A quiet neighborhood in East Germantown was the scene of a homicide Monday when, shortly after 4 p.m., a canvasser for OnePA political PAC shot and killed another canvasser who worked for the same organization. The group was canvassing for progressive candidates, including former city council member Helen Gym.
Canvassers, who can be paid or volunteers, pass out literature for candidates or causes door-to-door. Sometimes they also ask for signatures on petitions.
No charges have been brought against the 22-year-old who fired the shot that killed Eddie Brokenbaugh, 46, said Officer Tonya Little, a spokeswoman for the Philadelphia Police Department.
The younger man, whose name was not released because he was not charged, told police he fired his weapon in self-defense after Brokenbaugh pulled a gun on him.
The shooter was licensed to carry a weapon and waited at the scene for police to arrive. Brokenbaugh’s gun was illegal.
The two apparently had a long-standing beef, officials said.
While far-left mayoral candidate Helen Gym said the workers were not part of her campaign, they were canvassing on her behalf through OnePA.
“I was devastated to hear about the tragic death of a canvasser today,” Gym posted on Twitter. “My thoughts are with the victim’s family, the OnePA community, and everyone impacted by this irrevocable loss. Though the canvasser was not part of our campaign, this loss is deeply felt by all of us.”
OnePA tweeted: “Today, a One PA team member tragically lost their life. We are heartbroken, and our condolences and sympathy are with their family. We are mourning this senseless loss and continuing to gather the facts and investigate what happened.”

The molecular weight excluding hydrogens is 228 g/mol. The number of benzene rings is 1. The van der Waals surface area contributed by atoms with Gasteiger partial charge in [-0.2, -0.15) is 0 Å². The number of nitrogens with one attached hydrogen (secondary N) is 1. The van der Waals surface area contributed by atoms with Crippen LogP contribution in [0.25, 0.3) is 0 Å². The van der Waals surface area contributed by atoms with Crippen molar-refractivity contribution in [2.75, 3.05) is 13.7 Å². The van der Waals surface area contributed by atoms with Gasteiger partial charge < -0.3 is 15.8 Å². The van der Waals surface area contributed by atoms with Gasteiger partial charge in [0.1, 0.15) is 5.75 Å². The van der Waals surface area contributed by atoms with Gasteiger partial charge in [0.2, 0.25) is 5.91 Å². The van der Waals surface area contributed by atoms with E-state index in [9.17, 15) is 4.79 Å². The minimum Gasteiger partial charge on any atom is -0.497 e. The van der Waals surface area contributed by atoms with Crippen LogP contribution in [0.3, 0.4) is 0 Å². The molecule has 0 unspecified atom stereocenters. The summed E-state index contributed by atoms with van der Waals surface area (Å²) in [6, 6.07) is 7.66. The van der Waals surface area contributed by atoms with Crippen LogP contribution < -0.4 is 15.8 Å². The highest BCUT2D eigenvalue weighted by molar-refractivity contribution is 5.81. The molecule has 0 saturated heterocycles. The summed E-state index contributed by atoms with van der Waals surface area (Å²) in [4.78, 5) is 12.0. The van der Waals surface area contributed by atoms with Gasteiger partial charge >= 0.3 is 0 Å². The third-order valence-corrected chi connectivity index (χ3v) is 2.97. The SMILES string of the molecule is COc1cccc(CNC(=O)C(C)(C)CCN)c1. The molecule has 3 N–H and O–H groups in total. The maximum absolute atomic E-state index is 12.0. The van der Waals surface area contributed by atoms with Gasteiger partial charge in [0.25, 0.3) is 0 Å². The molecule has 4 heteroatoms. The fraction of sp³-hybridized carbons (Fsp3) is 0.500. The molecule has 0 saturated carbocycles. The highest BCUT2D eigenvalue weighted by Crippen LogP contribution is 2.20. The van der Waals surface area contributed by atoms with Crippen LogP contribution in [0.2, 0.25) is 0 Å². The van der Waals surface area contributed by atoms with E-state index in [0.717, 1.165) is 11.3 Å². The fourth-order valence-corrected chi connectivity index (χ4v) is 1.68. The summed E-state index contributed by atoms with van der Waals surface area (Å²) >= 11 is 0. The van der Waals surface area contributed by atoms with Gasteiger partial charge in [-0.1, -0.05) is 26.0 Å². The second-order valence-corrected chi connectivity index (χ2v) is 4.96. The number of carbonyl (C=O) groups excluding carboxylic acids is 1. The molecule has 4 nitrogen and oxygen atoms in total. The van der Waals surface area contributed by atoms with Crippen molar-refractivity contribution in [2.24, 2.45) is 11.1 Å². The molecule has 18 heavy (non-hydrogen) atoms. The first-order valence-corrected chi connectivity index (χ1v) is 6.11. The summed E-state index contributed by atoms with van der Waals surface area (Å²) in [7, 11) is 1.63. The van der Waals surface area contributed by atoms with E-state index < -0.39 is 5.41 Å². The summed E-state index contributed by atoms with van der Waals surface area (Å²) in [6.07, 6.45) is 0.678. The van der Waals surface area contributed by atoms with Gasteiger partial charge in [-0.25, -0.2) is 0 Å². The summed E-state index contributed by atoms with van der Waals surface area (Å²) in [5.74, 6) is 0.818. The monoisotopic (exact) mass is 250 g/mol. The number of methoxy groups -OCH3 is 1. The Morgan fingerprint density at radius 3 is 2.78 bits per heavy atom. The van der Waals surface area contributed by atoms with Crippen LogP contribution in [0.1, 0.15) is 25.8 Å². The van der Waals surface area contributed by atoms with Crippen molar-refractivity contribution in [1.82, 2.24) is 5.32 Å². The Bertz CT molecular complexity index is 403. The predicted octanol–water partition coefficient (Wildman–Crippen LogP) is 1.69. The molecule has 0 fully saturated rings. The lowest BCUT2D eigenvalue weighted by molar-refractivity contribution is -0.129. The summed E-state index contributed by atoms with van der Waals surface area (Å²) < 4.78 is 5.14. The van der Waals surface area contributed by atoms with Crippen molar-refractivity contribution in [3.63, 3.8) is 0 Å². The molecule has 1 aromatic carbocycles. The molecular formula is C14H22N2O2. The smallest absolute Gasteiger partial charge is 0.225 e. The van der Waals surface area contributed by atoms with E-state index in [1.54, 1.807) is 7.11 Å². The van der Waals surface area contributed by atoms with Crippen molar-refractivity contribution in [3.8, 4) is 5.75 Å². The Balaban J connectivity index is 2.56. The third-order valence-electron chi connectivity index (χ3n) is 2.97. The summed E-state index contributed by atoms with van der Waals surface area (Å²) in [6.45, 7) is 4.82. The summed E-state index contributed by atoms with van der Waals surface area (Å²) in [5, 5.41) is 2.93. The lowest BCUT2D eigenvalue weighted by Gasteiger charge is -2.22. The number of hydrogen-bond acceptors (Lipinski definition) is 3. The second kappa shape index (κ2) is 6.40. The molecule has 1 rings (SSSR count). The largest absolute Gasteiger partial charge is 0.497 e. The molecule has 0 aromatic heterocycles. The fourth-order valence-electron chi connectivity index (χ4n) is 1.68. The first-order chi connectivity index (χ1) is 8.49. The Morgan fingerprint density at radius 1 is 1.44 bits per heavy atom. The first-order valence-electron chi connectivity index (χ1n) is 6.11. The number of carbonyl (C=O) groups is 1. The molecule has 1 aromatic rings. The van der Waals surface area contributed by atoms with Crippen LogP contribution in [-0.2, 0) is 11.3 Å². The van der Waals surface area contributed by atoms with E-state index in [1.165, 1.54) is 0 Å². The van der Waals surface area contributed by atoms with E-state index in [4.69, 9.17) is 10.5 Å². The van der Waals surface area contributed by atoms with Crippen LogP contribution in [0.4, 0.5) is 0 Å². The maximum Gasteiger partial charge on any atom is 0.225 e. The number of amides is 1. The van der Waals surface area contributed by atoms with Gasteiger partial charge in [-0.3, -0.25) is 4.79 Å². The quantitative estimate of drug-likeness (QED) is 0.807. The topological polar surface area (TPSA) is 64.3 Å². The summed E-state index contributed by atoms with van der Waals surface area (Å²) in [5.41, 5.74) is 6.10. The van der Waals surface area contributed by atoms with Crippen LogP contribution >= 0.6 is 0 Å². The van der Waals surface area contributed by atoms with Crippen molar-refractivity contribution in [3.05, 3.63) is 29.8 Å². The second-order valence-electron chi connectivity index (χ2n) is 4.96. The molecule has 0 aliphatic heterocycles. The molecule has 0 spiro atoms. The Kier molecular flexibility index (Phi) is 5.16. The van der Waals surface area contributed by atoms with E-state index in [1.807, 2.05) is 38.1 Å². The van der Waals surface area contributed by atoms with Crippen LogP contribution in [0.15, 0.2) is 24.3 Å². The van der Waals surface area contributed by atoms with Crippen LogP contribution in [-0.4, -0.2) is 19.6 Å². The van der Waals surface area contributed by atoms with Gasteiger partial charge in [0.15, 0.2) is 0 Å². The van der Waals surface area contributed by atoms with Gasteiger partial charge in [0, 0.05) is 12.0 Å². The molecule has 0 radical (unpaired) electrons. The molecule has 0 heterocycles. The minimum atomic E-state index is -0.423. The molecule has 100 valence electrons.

While Gym says the canvasser was not working for her campaign, OnePA has a pinned tweet about Gym reading: “In just 9 days, we get to make HERSTORY by getting @HelenGymPHL elected as #Phillys100thMayor. Helen believes in restoring the village back to our city. It takes a village to continue to care for and support each other; it also takes a village to ..”
OnePA’s co-director had worked for Gym when she served on the city council, according to media reports.
@BigTrialBlog posted a picture of Brokenbough posing with Gym and other campaign workers on Twitter, saying, “‘Not part of our campaign:’ Here’s Helen Gym posing with campaign workers, including Eddie Brokenbough, the ex-felon who was packing an illegal gun when he was shot dead by another campaign worker.”
Gym has claimed that if elected, she would declare a state of emergency and focus all city departments on community safety. She wants to convene a task force with city, state, and federal officials to combat illegal guns, improve 911 response times and prioritize mental health services.
“Helen Gym is putting her gun control plans into action, but perhaps a little too close to home,” said Albert Eisenberg with BlueState/Red.
The Gym campaign did not respond when asked to comment.
Sage Cruz, co-executive director of One PA said, “Philadelphia’s ban the box law prohibits employers from asking about criminal history during the application process, and One PA complies with that law. We’re not going to dredge through the past of a man who has died while there is an active investigation underway. We are processing the loss of a loved member of our community who is no longer here and are asking that people give our community and his family space to grieve and give investigators a chance to do their work.
“Both individuals involved in this tragedy were paid temporary canvassers who had worked with our organization previously, the older man from 2021 and the younger from 2022,” she added.
OnePA responded to DVJournal’s requests for comment.
However, judging by the lawn signs, the canvassers did not seem to have made many inroads on the Church Lane block before their deadly encounter.
Several residents where the shooting occurred had signs for another candidate, Charelle Parker. A placard for Gym was affixed to a light pole near a corner bodega.
Two young men inside the bodega declined to comment.
“I think it’s crazy, for what it’s worth,” said one man, who did not want to share his name. “Nobody’s life is worth a disagreement.” That man had lived at his Church Lane house for 50 years. “I’m glad I wasn’t home (when the shooting happened),” he said.